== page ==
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In which age to start with IQ training exc. verbal analogies?

post #1 of 8
Thread Starter 

What do you think, in which age we should start to train IQ abillities like verbal analogies or spatial reasoning?

I read a good age is 3 to 4 to begin with that.

 

Thanks for your view/position for that topic. :-)


Edited by BarbaraH84 - 6/2/11 at 5:47pm
post #2 of 8

The idea of IQ training has me a little headscratch.gif

 

I think logic games are great from whenever your child shows interest.

 

 

post #3 of 8

IQ is ameasurement of innate intelligence.  You can't train an IQ higher or lower.  You can engage in logic games from very young with things like shape sorters and other puzzles, and work into logic and language games as soon as a kid shows interest to foster any innate brainy abilities, but you can't actually increase someone's IQ.

 

 

 

post #4 of 8

IQ training? Start with good nutrition during pregnancy. Then avoid all environmental toxins, chemicals, etc. Do everything absolutely perfectly from start to finish and if you get a brilliant kid, it won't because of what you did. And if your kid has problems, it won't be because of what you did, but you'll be able to find a hundred people (mostly complete strangers who don't have the slightest idea what's actually going on with your kid) who are more than willing to blame you.

post #5 of 8

3 and 4-year-olds learn from play. That's how they are wired. If you want to give them the best start, read to them, take them interesting places, do regular household activities with them like cooking and sorting socks, give them lots of free time to explore and experiment, sing songs, see live performances, get out in nature, let them fail at things and learn from it. If they love word games and puzzles, great but typically, those kids seek it out as opposed to being fed it. IQ is largely genetic and barring mistreatment and neglect, will develop as it's meant too. I have two high IQ kids and it doesn't make life easier for them... they just have different challenges. It doesn't make them better... they still have messy rooms and forget their school lunch on the counter. They still bicker with their sibling and do stupid things that embarrass me lol. They learn fast but I tell you, a kid with average IQ, a good work ethic and a love for learning is real competition.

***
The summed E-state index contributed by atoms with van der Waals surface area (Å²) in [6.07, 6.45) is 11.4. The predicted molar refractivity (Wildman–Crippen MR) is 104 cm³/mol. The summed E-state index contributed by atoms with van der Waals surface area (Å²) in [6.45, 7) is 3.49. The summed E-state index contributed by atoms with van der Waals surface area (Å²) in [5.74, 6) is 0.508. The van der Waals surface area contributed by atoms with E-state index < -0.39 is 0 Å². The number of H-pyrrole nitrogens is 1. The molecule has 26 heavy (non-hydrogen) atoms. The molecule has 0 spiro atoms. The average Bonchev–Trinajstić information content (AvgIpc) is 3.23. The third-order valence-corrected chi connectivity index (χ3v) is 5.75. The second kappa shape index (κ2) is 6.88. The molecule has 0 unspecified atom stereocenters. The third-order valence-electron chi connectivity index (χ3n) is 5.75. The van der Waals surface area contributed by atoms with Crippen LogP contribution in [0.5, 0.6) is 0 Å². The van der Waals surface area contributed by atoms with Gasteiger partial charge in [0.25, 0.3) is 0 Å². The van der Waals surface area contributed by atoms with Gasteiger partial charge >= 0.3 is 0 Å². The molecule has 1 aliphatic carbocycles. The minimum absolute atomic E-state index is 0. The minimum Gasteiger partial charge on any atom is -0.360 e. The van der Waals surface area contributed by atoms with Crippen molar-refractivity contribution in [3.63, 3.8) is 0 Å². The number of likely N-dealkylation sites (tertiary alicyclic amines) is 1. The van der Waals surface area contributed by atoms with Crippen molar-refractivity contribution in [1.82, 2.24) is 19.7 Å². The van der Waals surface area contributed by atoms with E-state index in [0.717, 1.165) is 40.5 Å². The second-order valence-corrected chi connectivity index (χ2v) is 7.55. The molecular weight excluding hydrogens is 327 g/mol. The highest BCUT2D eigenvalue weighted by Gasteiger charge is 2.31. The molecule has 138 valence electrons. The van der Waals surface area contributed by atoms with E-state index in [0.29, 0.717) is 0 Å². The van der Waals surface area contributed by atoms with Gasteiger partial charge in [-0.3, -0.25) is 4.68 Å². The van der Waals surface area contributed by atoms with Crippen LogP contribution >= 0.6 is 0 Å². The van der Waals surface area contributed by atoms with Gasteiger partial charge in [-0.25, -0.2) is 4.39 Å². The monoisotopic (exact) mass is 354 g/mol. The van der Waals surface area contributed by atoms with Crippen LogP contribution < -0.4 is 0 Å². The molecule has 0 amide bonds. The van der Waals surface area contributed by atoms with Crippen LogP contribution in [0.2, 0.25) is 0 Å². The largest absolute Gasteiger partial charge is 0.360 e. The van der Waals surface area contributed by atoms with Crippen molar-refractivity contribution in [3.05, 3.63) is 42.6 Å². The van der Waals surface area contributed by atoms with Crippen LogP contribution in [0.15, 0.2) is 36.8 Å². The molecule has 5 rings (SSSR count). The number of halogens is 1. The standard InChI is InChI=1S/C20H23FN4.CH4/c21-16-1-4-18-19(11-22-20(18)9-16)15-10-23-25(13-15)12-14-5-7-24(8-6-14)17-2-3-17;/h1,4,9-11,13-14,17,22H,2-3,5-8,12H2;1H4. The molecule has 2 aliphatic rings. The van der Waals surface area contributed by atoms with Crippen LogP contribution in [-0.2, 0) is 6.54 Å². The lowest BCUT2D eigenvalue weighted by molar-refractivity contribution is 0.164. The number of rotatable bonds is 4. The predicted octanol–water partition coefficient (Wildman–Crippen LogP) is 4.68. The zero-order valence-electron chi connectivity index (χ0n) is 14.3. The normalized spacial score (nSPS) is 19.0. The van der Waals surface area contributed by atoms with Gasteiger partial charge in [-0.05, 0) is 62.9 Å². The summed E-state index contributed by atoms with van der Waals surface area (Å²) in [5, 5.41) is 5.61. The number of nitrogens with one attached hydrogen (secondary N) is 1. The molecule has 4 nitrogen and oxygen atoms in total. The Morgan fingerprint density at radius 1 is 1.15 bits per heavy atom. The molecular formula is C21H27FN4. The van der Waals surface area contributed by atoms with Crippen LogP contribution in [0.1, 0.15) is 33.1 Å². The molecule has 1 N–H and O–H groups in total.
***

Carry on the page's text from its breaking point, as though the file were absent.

post #6 of 8

I think puzzles and games are great for 3 and 4 yo kids.  I'm not sure what kind of IQ training you are talking about, though. I just take the position that the more activities and games you give your child, the more well-rounded their thought processes will be.

post #7 of 8
Quote:
Originally Posted by BarbaraH84 View Post

What do you think, in which age we should start to train IQ abillities like verbal analogies or spatial reasoning?

I read a good age is 3 to 4 to begin with that.

 

Thanks for your view/position for that topic. :-)


Neurological research has shown that a responsive nurturing parenting style, along with breastfeeding help your child reach his or her potential. Otherwise IQ isn't something you can influence. Spatial reasoning is developed by doing things that involve using spatial skills. With LOs playing with balls is great, also blocks are really good. My DD had rubber blocks and small balls at 5 months. And we let her take things apart, unless it was dangerous. Building things and taking things apart is good for developing problem solving, especially open ended building like sand structures. Unstructured building or creating involves a type of 'seeking' behavior that is the same neurologically as scientific thinking. Pretend play is great for developing an imagination. Research has shown that physical play, like wrestling with a parent, stimulates growth in parts of the brain linked to higher reasoning functions. Going on walks in the forest, planting a garden, going to zoos or aquariums can stimulate curiosity.

 

So to recap, children learn by playing.  As someone else said that's how they're wired. Also a nurturing responsive parenting style helps your child reach their potential.

post #8 of 8


While you likely cannot train higher intelligence as hakeber says, you can train higher IQ scores by practicing the types of tests on an IQ test, but I can't see why one would want to do that.  Getting a false number only sets the person up to be misplaced educationally and led to believe something to be true about himself that isn't so -- much like leading a person to believe that he is autistic when he is not.

Quote:
Originally Posted by hakeber View Post

IQ is ameasurement of innate intelligence.  You can't train an IQ higher or lower.  You can engage in logic games from very young with things like shape sorters and other puzzles, and work into logic and language games as soon as a kid shows interest to foster any innate brainy abilities, but you can't actually increase someone's IQ.

 

 

 



 

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